The TIME 100 is not a list of the smartest, the most powerful or the most talented--it is a thoughtful and sprightly survey of the most influential individuals in the world. Influence, like those other categories, is subjective, but you try to measure it in the effect people have on the world. You look at how Randy Pausch, the Carnegie Mellon professor, has reached millions of people via YouTube with his poignant "last lecture" and its message of fortitude and good humor in the face of death. Influence like that is a form of power, but power is not always influence. The sheer hard power of a Hu Jintao or a Vladimir Putin can put them on the list, but their influence can be different from what seems most obvious. For example, Henry Kissinger writes that Hu's lasting influence may be as much about achieving a harmonious society in China as achieving territorial integrity.
What really makes the TIME 100 special is the pairings: Jerry Seinfeld explaining how Chris Rock gets away with breaking every rule of political correctness, novelist Robin Cook on how scientist J. Craig Venter may be coming close to inventing a living thing. The maestro of those pairings is deputy managing editor Adi Ignatius, who presides over the TIME 100 issue and orchestrates not only the choices but also who will write about whom. He was ably helped by editors Belinda Luscombe, Bobby Ghosh, Bill Saporito, Jeffrey Kluger and Amy Sullivan. Deputy art director D.W. Pine came up with the elegant design, and the resourceful TIME photo department masterminded the beautiful images. And those of you who took part in our online poll chose Shigeru Miyamoto, the Japanese Nintendo designer who developed the Wii, to be the most influential. The runners-up were South Korean pop star Rain and American television host Stephen Colbert. Sorry, Stephen.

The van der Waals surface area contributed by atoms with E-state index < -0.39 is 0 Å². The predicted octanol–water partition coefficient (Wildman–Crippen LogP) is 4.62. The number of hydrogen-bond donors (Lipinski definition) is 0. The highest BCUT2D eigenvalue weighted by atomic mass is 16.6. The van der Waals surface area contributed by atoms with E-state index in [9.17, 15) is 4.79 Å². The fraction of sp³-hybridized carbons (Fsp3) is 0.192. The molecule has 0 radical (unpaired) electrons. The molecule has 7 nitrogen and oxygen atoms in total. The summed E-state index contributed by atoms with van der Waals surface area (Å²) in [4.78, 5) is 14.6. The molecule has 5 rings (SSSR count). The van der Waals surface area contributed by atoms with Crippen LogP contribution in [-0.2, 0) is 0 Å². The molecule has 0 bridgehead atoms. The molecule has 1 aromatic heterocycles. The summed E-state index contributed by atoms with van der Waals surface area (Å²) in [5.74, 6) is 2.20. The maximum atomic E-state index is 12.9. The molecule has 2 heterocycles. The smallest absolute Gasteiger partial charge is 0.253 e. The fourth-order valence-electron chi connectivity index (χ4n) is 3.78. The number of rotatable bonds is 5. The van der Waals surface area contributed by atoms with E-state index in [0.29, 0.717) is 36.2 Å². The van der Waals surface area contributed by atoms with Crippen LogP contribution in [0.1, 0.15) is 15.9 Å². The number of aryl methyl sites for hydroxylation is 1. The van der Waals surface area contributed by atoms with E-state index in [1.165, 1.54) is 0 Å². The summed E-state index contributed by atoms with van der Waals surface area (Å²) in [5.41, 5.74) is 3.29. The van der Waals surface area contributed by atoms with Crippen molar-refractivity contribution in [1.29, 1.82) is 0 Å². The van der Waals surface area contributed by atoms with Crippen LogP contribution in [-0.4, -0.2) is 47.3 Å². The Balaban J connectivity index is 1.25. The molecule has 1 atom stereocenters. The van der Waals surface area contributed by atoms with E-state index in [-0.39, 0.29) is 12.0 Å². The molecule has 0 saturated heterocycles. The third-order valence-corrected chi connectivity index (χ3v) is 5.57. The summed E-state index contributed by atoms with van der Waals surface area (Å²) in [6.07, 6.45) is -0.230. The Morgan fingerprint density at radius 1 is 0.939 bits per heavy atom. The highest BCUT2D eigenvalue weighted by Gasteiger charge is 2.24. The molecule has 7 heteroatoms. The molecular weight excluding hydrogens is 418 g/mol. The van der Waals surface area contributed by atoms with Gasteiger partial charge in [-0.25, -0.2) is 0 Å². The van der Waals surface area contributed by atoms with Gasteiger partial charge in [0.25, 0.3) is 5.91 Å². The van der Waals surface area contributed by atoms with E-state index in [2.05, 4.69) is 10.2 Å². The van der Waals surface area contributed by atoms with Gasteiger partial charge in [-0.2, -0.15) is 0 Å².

Richard Stengel, MANAGING EDITOR